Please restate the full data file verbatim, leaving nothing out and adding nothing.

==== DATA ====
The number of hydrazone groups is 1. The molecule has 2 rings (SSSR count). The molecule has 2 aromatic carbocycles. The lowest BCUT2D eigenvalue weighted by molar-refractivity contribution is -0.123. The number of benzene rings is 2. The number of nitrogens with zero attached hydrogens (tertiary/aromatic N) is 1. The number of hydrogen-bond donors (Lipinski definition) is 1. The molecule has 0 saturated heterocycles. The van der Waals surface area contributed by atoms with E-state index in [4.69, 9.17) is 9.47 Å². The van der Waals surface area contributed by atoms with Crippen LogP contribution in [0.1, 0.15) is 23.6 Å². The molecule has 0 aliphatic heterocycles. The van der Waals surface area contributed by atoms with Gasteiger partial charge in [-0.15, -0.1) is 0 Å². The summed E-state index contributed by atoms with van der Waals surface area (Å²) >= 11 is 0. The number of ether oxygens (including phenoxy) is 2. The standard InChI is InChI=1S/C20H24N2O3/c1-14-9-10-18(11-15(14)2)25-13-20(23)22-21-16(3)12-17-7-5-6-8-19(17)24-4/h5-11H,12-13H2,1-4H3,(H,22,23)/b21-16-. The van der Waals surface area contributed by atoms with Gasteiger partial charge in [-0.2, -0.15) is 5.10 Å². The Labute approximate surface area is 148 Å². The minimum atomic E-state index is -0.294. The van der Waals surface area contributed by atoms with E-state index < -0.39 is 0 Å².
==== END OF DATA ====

The number of hydrazone groups is 1. The molecule has 2 rings (SSSR count). The molecule has 2 aromatic carbocycles. The lowest BCUT2D eigenvalue weighted by molar-refractivity contribution is -0.123. The number of benzene rings is 2. The number of nitrogens with zero attached hydrogens (tertiary/aromatic N) is 1. The number of hydrogen-bond donors (Lipinski definition) is 1. The molecule has 0 saturated heterocycles. The van der Waals surface area contributed by atoms with E-state index in [4.69, 9.17) is 9.47 Å². The van der Waals surface area contributed by atoms with Crippen LogP contribution in [0.1, 0.15) is 23.6 Å². The molecule has 0 aliphatic heterocycles. The van der Waals surface area contributed by atoms with Gasteiger partial charge in [-0.15, -0.1) is 0 Å². The summed E-state index contributed by atoms with van der Waals surface area (Å²) >= 11 is 0. The number of ether oxygens (including phenoxy) is 2. The standard InChI is InChI=1S/C20H24N2O3/c1-14-9-10-18(11-15(14)2)25-13-20(23)22-21-16(3)12-17-7-5-6-8-19(17)24-4/h5-11H,12-13H2,1-4H3,(H,22,23)/b21-16-. The van der Waals surface area contributed by atoms with Gasteiger partial charge in [-0.2, -0.15) is 5.10 Å². The Labute approximate surface area is 148 Å². The minimum atomic E-state index is -0.294. The van der Waals surface area contributed by atoms with E-state index < -0.39 is 0 Å².